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Giacomo della Porta

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St. Peter's Dome
Façade of the church of Gesù in Rome.
Sacro Cuore Chapel
Palazzetto Inside Palazzo Albertoni Spinola Perspective
Fontana delle Tartarughe
Christ delivering the keys of Heaven to St. Peter (1594), Santa Pudenziana, Rome

Giacomo della Porta (1532–1602) was an Italian[1] architect and sculptor, who worked on many important buildings in Rome, including St. Peter's Basilica.[2]



Giacomo della Porta was born in Porlezza, then part of the Duchy of Milan, into a family of sculptors. He began his activity in Genoa, then capital of the Genoese Republic, in his uncle Bartolomeo's workshop. Among the works he did in the city are the statues in the chapel of the aristocratic Cybo family inside the Genoa Cathedral.[3]

He was influenced by and collaborated with Michelangelo, and Giacomo Barozzi da Vignola, his teacher of architecture. With these two great masters, he became one of the most important architects in the history of the Roman Renaissance. In fact, after 1563 he carried out Michelangelo's plans for the rebuilding of the Campidoglio or Capitoline Hill's open spaces where he completed the façade and steps of Palazzo Senatorio, and the Cordonata or the ramped steps up to the Piazza del Campidoglio.

After the death of Vignola in 1573, he continued the construction of Il Gesù, the mother church of the Jesuit order, and in 1584 modified its façade after his own designs.

He also worked on the construction of Palazzo Albertoni Spinola by acting on the load-bearing structures and internal partitions creating, through the orthogonality of the entrance gallery and the entrance hall of the Palace, a unique prospective visual effect.

From 1573 he was in charge of the ongoing construction of St. Peter's Basilica, and later, in collaboration with Domenico Fontana, completed Michelangelo's dome between 1588-1590.

Della Porta and Fontana were not mere performers of Michelangelo's drawings; in fact, they had the merit of the technical execution of a firm that sanctioned an important stage of technological advances at the end of the sixteenth century. Not only did they make a noticeable change in the bend curvature of Michelangelo's projected design, making it closer to the Brunelleschi model, but inserted a series of chains in the masonry (especially in the upper part of the dome) to hold the transverse forces pushed by the vault they used high-quality materials, hinging travertine plates with molten lead; features, which allowed the dome not to bear any serious damage after the earthquake of 1703. They also made the costumes with the help of sophisticated wooden finishes and drew the technical details of the 1: 1 scale dome directly on the floor of the Basilica of St. Paul outside the Walls.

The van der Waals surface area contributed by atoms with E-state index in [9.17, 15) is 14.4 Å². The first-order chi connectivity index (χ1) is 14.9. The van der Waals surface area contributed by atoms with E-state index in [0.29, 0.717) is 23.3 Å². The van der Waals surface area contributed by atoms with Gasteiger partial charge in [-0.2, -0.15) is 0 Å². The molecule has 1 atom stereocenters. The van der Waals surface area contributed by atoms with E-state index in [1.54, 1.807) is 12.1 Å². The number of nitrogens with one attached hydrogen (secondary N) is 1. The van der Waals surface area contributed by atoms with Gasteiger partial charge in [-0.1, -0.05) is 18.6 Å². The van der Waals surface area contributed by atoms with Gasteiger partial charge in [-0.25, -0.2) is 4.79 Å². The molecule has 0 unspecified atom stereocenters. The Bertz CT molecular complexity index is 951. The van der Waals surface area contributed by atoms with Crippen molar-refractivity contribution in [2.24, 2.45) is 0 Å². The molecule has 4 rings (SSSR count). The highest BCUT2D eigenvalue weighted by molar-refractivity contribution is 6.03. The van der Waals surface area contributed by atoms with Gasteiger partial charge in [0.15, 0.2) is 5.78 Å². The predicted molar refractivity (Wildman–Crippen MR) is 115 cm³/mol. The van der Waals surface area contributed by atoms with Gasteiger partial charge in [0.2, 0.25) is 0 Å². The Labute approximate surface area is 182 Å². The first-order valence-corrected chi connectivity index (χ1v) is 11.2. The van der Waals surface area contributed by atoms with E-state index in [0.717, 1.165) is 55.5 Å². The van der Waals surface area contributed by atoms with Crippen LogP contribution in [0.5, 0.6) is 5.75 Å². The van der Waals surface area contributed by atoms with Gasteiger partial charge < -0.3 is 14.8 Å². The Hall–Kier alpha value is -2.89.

Giacomo della Porta completed a number of Rome's fountains from the 16th century; these included the fountains in the Piazza del Popolo, the Fountain of Neptune, Rome and La Fontana del Moro in the Piazza Navona and Fontana delle Tartarughe very important for the Roman legends.

He died suddenly in 1602 coming back to Rome from Frascati where he was building Villa Belvedere commissioned by the Aldobrandini family.

Selected works



  1. ^ "Giacomo della Porta." Encyclopædia Britannica. Web. 18 Jun. 2011.
  2. ^ Herbermann, Charles, ed. (1913). "Giacomo della Porta" . Catholic Encyclopedia. New York: Robert Appleton Company.
  3. ^ "BIOGRAFIA - Giacomo Della Porta" (in Italian).
  • Katherine Rinne, "Fluid Precision: Giacomo della Porta and the Acqua Vergine fountains of Rome", in Landscapes of Memory and Experience, ed. Jan Birksted (London, 2000), 183-201.
  • Katherine W. Rinne, "Between Precedent and Experiment: the Restoration of the Acqua Vergine (1560–1570)", in L. Roberts, S. Schaffer and P. Dear (eds.), The mindful hand: inquiry and invention from the late Renaissance to early industrialisation (Edita/University of Chicago Press: 2007), 95-115.